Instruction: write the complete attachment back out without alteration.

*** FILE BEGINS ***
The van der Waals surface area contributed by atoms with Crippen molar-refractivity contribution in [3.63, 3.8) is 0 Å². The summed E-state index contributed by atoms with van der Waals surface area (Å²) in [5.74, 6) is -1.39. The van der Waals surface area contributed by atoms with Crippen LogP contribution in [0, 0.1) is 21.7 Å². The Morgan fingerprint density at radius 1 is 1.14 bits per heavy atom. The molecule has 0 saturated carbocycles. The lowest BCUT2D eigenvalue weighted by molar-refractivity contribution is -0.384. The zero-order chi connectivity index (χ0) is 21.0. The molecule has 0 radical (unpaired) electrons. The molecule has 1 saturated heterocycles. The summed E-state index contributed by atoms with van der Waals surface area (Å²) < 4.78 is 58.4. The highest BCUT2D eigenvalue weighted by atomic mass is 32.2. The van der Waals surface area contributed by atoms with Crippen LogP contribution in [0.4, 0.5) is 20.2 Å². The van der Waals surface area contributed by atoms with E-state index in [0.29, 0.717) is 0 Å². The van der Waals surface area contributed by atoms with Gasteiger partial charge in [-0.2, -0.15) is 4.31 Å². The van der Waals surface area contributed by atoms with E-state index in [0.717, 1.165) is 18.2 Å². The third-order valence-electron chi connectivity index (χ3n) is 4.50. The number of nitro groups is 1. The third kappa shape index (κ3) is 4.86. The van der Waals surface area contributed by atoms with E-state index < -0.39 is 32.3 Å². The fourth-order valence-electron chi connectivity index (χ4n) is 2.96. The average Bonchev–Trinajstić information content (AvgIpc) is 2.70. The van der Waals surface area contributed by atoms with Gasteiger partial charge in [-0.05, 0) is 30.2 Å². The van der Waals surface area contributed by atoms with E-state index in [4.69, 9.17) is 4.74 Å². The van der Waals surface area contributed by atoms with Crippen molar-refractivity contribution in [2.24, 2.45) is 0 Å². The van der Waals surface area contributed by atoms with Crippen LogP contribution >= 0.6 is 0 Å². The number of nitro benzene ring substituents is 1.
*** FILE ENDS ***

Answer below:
The van der Waals surface area contributed by atoms with Crippen molar-refractivity contribution in [3.63, 3.8) is 0 Å². The summed E-state index contributed by atoms with van der Waals surface area (Å²) in [5.74, 6) is -1.39. The van der Waals surface area contributed by atoms with Crippen LogP contribution in [0, 0.1) is 21.7 Å². The Morgan fingerprint density at radius 1 is 1.14 bits per heavy atom. The molecule has 0 saturated carbocycles. The lowest BCUT2D eigenvalue weighted by molar-refractivity contribution is -0.384. The zero-order chi connectivity index (χ0) is 21.0. The molecule has 0 radical (unpaired) electrons. The molecule has 1 saturated heterocycles. The summed E-state index contributed by atoms with van der Waals surface area (Å²) < 4.78 is 58.4. The highest BCUT2D eigenvalue weighted by atomic mass is 32.2. The van der Waals surface area contributed by atoms with Crippen LogP contribution in [0.4, 0.5) is 20.2 Å². The van der Waals surface area contributed by atoms with E-state index in [0.29, 0.717) is 0 Å². The van der Waals surface area contributed by atoms with Gasteiger partial charge in [-0.2, -0.15) is 4.31 Å². The van der Waals surface area contributed by atoms with E-state index in [0.717, 1.165) is 18.2 Å². The third-order valence-electron chi connectivity index (χ3n) is 4.50. The number of nitro groups is 1. The third kappa shape index (κ3) is 4.86. The van der Waals surface area contributed by atoms with E-state index < -0.39 is 32.3 Å². The fourth-order valence-electron chi connectivity index (χ4n) is 2.96. The average Bonchev–Trinajstić information content (AvgIpc) is 2.70. The van der Waals surface area contributed by atoms with Gasteiger partial charge in [-0.05, 0) is 30.2 Å². The van der Waals surface area contributed by atoms with E-state index in [4.69, 9.17) is 4.74 Å². The van der Waals surface area contributed by atoms with Crippen molar-refractivity contribution in [2.24, 2.45) is 0 Å². The van der Waals surface area contributed by atoms with Crippen LogP contribution >= 0.6 is 0 Å². The number of nitro benzene ring substituents is 1.